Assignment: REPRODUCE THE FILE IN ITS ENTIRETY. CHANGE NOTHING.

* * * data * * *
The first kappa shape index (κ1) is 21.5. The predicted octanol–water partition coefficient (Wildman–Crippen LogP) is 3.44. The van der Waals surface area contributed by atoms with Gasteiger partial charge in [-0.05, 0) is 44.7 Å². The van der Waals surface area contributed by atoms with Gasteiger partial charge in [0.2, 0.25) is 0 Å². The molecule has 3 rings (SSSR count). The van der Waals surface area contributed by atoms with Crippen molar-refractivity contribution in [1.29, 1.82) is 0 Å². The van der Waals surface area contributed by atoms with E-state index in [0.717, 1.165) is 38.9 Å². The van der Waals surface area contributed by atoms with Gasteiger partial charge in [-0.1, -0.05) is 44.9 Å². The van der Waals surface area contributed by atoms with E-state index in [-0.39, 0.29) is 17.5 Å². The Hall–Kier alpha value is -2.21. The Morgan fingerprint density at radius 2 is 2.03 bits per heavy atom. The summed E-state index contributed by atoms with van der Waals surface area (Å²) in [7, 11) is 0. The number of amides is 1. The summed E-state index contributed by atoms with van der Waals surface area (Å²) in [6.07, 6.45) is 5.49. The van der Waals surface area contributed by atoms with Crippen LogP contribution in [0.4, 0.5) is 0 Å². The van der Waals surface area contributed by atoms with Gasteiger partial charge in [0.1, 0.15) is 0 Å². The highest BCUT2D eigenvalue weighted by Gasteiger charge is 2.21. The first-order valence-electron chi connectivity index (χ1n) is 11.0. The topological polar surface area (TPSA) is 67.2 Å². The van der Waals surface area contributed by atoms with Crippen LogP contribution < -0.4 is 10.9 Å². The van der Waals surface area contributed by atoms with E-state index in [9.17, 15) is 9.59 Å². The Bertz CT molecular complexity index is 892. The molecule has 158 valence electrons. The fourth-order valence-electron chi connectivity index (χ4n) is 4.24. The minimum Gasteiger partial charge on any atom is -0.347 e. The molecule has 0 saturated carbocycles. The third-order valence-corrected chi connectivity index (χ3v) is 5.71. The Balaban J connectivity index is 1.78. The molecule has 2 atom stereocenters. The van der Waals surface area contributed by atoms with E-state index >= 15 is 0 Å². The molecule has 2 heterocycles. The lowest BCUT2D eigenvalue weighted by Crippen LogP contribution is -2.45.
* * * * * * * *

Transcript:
The first kappa shape index (κ1) is 21.5. The predicted octanol–water partition coefficient (Wildman–Crippen LogP) is 3.44. The van der Waals surface area contributed by atoms with Gasteiger partial charge in [-0.05, 0) is 44.7 Å². The van der Waals surface area contributed by atoms with Gasteiger partial charge in [0.2, 0.25) is 0 Å². The molecule has 3 rings (SSSR count). The van der Waals surface area contributed by atoms with Crippen molar-refractivity contribution in [1.29, 1.82) is 0 Å². The van der Waals surface area contributed by atoms with E-state index in [0.717, 1.165) is 38.9 Å². The van der Waals surface area contributed by atoms with Gasteiger partial charge in [-0.1, -0.05) is 44.9 Å². The van der Waals surface area contributed by atoms with E-state index in [-0.39, 0.29) is 17.5 Å². The Hall–Kier alpha value is -2.21. The Morgan fingerprint density at radius 2 is 2.03 bits per heavy atom. The summed E-state index contributed by atoms with van der Waals surface area (Å²) in [7, 11) is 0. The number of amides is 1. The summed E-state index contributed by atoms with van der Waals surface area (Å²) in [6.07, 6.45) is 5.49. The van der Waals surface area contributed by atoms with Crippen LogP contribution in [0.4, 0.5) is 0 Å². The van der Waals surface area contributed by atoms with Gasteiger partial charge in [0.1, 0.15) is 0 Å². The highest BCUT2D eigenvalue weighted by Gasteiger charge is 2.21. The first-order valence-electron chi connectivity index (χ1n) is 11.0. The topological polar surface area (TPSA) is 67.2 Å². The van der Waals surface area contributed by atoms with Crippen LogP contribution < -0.4 is 10.9 Å². The van der Waals surface area contributed by atoms with E-state index in [9.17, 15) is 9.59 Å². The Bertz CT molecular complexity index is 892. The molecule has 158 valence electrons. The fourth-order valence-electron chi connectivity index (χ4n) is 4.24. The minimum Gasteiger partial charge on any atom is -0.347 e. The molecule has 0 saturated carbocycles. The third-order valence-corrected chi connectivity index (χ3v) is 5.71. The Balaban J connectivity index is 1.78. The molecule has 2 atom stereocenters. The van der Waals surface area contributed by atoms with E-state index >= 15 is 0 Å². The molecule has 2 heterocycles. The lowest BCUT2D eigenvalue weighted by Crippen LogP contribution is -2.45.